As illustrated in FIG. 6, the self-discharge rate and charge time of a battery pack are expected to be similar. In an embodiment, data may be gathered for a plurality of battery packs during a period of time in order to determine battery distributions 602 and 608. The mean charge time of the plurality of battery packs may provide a reliable indication of the expected charge time for a healthy battery pack, e.g., a battery pack that is operating within accepted tolerances. From these distributions, a maximum expected variance 614 above the mean charge time may be chosen. For example, maximum variance 614 may be set to two standard deviations from the mean charge time of the plurality of battery packs. In an embodiment, a charge time that exceeds maximum variance 614 may indicate a battery pack having an operating issue or defect. One of skill in the art will recognize that maximum variance 614 may be any value above the expected charge time of a battery pack and may be static or updated dynamically as additional data is gathered.

FIG. 7 is a diagram illustrating correlation between temperature and charge time of a battery pack, according to an embodiment. Plot 702 shows an example distribution of battery packs based on the charge time 706 of each battery pack. Axis 704 indicates the number of battery packs having similar charge times during a period of time. As illustrated in FIG. 7, plot 702 represents the battery distribution based on a consistent battery temperature of 20° C. for each of the battery packs. In an embodiment, the battery temperature may be, for example, an average temperature of each battery cell or each battery module contained within a battery pack.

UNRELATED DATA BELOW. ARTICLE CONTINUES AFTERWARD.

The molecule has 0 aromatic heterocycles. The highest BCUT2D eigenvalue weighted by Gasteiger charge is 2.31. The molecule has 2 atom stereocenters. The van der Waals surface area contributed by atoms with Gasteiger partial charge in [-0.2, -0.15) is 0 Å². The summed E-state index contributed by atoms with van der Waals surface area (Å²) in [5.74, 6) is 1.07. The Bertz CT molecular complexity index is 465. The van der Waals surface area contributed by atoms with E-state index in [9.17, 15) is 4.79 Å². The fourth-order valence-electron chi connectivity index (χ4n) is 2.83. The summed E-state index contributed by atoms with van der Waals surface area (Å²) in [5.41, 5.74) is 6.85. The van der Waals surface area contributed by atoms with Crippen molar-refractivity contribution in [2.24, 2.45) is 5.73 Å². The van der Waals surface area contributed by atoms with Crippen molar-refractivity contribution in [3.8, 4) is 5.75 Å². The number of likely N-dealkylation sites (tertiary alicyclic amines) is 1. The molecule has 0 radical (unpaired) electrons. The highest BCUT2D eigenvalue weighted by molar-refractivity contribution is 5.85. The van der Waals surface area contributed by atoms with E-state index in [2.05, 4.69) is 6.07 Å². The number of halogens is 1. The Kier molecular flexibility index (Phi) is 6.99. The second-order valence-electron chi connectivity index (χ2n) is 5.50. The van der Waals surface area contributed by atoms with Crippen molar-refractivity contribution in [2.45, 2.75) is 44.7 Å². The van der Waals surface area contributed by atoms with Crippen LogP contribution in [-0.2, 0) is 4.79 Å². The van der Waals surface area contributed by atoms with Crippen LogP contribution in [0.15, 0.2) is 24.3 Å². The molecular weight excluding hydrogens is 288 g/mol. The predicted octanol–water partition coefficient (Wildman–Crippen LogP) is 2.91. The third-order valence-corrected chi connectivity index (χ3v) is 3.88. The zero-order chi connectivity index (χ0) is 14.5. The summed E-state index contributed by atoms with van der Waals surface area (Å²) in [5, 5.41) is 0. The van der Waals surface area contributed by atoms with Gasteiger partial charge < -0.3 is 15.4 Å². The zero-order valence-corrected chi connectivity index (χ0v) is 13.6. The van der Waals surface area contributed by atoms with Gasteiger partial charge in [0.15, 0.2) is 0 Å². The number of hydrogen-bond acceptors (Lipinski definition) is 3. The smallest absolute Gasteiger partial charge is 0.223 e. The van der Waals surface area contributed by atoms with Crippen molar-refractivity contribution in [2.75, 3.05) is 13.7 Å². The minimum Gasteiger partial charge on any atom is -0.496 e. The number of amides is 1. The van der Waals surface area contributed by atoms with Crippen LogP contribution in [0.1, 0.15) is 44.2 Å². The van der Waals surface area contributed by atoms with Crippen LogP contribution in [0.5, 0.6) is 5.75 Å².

Temperature has a significant effect on the performance of a battery pack. For example, higher temperatures may increase the rate of self-discharge of a battery. In a non-limiting example, a battery pack may self-discharge 2% per month at a constant 20° C. and increase to 10% per month at a constant 30° C. Plot 710 shows the distribution of battery packs based on charge time 706 with each battery pack having a temperature of 30° C. At 30° C., the charge times of each battery pack maintain a normal distribution, but the mean and expected charge time is shifted.

Because of distribution shifts at different temperatures, maximum variance 708 may be updated to compensate for temperature fluctuations. In an embodiment, one or more temperature sensors may monitor the average battery cell or battery module temperature of a battery pack. The temperature sensors may be internal or external to the battery pack. Maximum variance 708 may then be adjusted dynamically in response to temperature changes. For example, if the average battery module temperature of a battery pack is determined to be 30° C., the maximum expected variance may be adjusted to maximum variance 712. This may prevent replacement of healthy battery packs, for example, when charge time of a battery pack falls between maximum variance 708 and maximum variance 712 at a temperature of 30° C. In other embodiments, environmental temperature may be monitored instead of or in combination with battery module temperatures, and maximum variance 708 may be adjusted dynamically in response to environmental temperature changes.